STAR TRIBUNE (Mpls.-St. Paul) Newspaper of the Twin Cities
Patrick Reusse; Staff Writer
Matt Vanda has been training for 10 weeks in Hollywood, Fla., in preparation for Friday night's 12-round fight against Luis (Yory Boy) Campas at Target Center. If he wins, the 154-pounder from St. Paul is supposed to get a big-money fight with Fernando Vargas. And if he loses? "If things go wrong, I'm retiring," Vanda said. "Training like I've been doing kills you. If I go through this, and it's not going to mean anything for me financially, I'm done. I'm going to get a regular job." This would seem to make Vanda, 26, a desperate fighter when he enters the ring on Friday night. Still, he figures to rate as the runner-up to Campas on the desperation meter. Campas, 33, has had 93 professional fights. He won his first 56. He has fought Oscar De La Hoya, Felix Trinidad and Vargas. And, after all of this, he's broke. "He has no money in the bank," trainer/manager Joe Diaz said. "That's why we have been fighting so much - so his wife and three kids can live a decent life down there in Mexico." Pedro Fernandez, the editor of the boxing website ringtalk.com, has been attempting to publicize what he claims was a blatant ripoff of Campas by his previous promoters, Top Rank Boxing. Most of Fernandez's outrage has been aimed at the May 3, 2003, title fight between Campas and De La Hoya in Las Vegas. According to Fernandez, Campas signed a contract for $100,000, but the actual deal with Top Rank was for $200,000 - and the WBC and WBA were paid sanctioning fees as though his purse was $300,000.
"They took advantage of a man who doesn't read, write or speak any English - having him sign a contact with no one to read it to him," Diaz said. Lee Samuels, an executive and the publicist for Top Rank Boxing, did not return a message left on his cell phone Monday. Mitch Hampp, the manager of Top Rank's boxing gym in Las Vegas, said: "If Campas has a complaint, it shouldn't be with us. And Joe Diaz doesn't know what he's talking about." Campas was inactive for nearly 11 months after being TKO'd by De La Hoya in the seventh round. Diaz took over Campas' career and got him back in the ring on March 26, 2004. He is 6-1 in that time and will fight his eighth bout in 13 months on Friday night. "We're grateful to Team Freedom for bringing us to Minneapolis for this fight," Diaz said. "Yory Boy's purse is $20,000, but we're going there to win, and to get him another chance at Vargas a payday where he finally gets what's coming to him." Diaz said Campas' problems in recent months go beyond financial.
His wife, Mabel, lost twins last fall because of an infection in her womb. More recently, Diaz said, she was attacked in the family's hometown of Navojoa, Mexico by unknown assailants. "She was chloroformed, abducted, knocked around, told by her attackers to forget about any investigation into the finances of Yory Boy's previous fights, and then thrown out of the car," Diaz said. This tale makes the difficulties faced by Vanda since his unimpressive split decision victory over Sam Garr on Jan. 16, 2004, seem mild. Two weeks after being given that victory by hometown judges, Vanda was arrested outside a St. Paul home where he rented a room.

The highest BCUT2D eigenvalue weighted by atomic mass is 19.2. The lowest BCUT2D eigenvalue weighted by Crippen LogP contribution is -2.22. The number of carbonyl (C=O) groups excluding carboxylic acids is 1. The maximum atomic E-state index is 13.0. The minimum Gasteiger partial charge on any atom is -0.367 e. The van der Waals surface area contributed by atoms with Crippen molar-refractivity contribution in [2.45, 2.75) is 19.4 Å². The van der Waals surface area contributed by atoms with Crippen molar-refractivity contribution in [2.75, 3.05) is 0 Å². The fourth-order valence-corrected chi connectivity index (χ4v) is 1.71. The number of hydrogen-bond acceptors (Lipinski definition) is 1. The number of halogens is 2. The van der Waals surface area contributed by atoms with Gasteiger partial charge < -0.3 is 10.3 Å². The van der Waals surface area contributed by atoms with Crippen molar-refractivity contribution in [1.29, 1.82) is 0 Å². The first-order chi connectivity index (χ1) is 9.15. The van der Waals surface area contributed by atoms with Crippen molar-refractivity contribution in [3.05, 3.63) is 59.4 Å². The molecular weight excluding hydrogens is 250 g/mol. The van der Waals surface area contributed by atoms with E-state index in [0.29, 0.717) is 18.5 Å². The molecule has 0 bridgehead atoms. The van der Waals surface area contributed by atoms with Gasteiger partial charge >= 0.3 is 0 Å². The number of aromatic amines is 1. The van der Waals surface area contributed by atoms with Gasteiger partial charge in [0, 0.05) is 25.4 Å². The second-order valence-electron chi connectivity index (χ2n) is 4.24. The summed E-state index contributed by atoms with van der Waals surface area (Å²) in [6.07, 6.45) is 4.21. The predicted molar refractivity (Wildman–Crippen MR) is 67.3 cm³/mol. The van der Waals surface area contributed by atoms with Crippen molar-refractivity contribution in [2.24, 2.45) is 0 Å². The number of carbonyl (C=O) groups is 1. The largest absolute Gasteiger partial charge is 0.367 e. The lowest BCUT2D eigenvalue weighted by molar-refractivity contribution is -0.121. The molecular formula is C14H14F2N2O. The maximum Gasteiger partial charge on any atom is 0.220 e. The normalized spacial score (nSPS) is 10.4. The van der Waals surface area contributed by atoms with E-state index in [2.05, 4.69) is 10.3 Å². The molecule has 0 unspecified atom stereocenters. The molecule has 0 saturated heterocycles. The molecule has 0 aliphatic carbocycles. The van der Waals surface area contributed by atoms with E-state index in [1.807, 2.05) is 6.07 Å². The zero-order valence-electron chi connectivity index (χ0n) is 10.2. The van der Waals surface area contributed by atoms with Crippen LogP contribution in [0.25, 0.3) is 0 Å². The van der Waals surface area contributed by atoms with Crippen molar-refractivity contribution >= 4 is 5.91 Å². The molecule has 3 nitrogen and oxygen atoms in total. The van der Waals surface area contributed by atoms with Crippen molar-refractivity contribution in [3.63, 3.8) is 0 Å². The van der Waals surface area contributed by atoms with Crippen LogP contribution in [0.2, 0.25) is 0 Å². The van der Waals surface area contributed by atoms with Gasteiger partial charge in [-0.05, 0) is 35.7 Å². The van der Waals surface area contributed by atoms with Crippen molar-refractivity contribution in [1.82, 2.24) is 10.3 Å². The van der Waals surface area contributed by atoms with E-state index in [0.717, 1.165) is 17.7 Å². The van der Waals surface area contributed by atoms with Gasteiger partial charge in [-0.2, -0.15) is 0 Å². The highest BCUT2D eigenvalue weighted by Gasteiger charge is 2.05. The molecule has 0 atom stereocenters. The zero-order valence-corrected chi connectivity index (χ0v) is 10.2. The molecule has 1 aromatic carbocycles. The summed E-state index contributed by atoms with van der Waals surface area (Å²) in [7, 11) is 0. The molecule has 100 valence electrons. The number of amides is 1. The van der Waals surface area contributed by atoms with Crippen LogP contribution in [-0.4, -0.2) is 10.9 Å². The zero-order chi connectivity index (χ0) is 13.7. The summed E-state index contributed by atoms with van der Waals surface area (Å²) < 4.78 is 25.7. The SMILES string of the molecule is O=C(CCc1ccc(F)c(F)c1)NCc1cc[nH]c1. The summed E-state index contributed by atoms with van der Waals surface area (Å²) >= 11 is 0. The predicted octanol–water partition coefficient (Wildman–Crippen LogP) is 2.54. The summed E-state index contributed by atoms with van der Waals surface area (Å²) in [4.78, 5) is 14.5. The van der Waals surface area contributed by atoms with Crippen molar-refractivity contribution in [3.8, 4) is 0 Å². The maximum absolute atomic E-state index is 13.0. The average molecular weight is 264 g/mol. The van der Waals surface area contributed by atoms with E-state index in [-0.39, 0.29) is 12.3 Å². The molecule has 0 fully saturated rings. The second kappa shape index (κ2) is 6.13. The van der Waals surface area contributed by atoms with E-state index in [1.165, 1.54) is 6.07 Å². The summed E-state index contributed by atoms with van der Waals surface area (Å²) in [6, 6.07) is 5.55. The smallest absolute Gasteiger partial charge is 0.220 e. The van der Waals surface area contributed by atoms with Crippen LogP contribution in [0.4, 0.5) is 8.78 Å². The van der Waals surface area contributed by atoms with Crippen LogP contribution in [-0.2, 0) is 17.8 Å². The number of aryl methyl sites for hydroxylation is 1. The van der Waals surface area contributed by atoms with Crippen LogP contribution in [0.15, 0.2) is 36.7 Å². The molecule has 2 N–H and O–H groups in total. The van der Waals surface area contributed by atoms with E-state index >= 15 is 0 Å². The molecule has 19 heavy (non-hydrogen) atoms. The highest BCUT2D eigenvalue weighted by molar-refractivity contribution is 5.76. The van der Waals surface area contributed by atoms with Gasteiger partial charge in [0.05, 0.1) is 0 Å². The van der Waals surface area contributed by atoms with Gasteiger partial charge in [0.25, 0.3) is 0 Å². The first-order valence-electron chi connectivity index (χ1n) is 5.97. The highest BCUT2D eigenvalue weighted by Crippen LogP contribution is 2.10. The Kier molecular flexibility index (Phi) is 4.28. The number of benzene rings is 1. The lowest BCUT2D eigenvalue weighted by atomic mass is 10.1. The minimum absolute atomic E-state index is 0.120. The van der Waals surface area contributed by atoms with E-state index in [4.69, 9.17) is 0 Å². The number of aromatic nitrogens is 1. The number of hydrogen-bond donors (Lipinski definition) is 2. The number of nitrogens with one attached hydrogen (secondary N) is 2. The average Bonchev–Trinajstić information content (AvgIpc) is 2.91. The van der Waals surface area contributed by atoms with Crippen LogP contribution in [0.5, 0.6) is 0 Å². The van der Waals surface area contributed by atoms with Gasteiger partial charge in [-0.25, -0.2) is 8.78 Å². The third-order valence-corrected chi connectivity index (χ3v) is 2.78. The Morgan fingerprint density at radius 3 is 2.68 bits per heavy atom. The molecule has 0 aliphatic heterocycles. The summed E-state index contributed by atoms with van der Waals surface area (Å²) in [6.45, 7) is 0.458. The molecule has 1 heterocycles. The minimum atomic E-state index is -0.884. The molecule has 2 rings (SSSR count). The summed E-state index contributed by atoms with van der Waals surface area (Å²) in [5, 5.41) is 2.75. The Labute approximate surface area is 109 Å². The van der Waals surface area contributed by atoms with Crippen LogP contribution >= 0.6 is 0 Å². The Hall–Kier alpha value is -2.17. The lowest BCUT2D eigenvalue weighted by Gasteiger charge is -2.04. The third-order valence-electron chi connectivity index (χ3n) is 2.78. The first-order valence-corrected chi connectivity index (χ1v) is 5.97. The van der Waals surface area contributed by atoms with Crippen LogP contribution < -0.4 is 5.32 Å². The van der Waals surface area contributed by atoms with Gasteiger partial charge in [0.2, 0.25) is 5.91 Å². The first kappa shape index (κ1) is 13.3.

This came after drugs were found in the house. Vanda hired Earl Gray, the bulldog of a defense attorney, and was able to get out of the mess when charges were dropped because a judge ruled the police search was illegal. "Earl was able to prove I didn't do anything to be arrested," Vanda said. "Earl's not cheap, but he's worth every dime. If I had wound up in jail, my career would be over." Team Freedom, the California boxing company, took over Vanda's career from Tommy Brunette and his brothers after the Garr fight. Although the parting was not amicable, Vanda was saddened and shocked when Brunette died on Feb. 18 at a boxing card. Vanda, 33-1, has three victories and his only loss (an eighth-round knockout by Armando Velardez in August 2004) with Team Freedom. After the loss, he changed his training site from California to work with trainer Norm Wilson at Warriors Boxing Gym in south Florida. "Much better sparring partners for him here," Wilson said. "I'm not going to sit back and say Matt's the champion of the world, but he's improved a lot. "The first time I worked with him, I said, `What's that?' He said, `A jab.' I told him, `If that's what you're going to call a jab, I got applications in the car. Wendy's, Burger King are hiring, and you're going to need a job.' " Vanda and Campas are fighting for the 154-pound title as sanctioned by Dean Chance's IBA group. What they really are after Friday is a date with Ferocious Fernando. They are after a payday that would enable Vanda to realize that weeks of arduous training can lead to something, or enable Campas to receive some financial reward for a long, heroic and so far unfortunate career. One or the other can happen. Not both.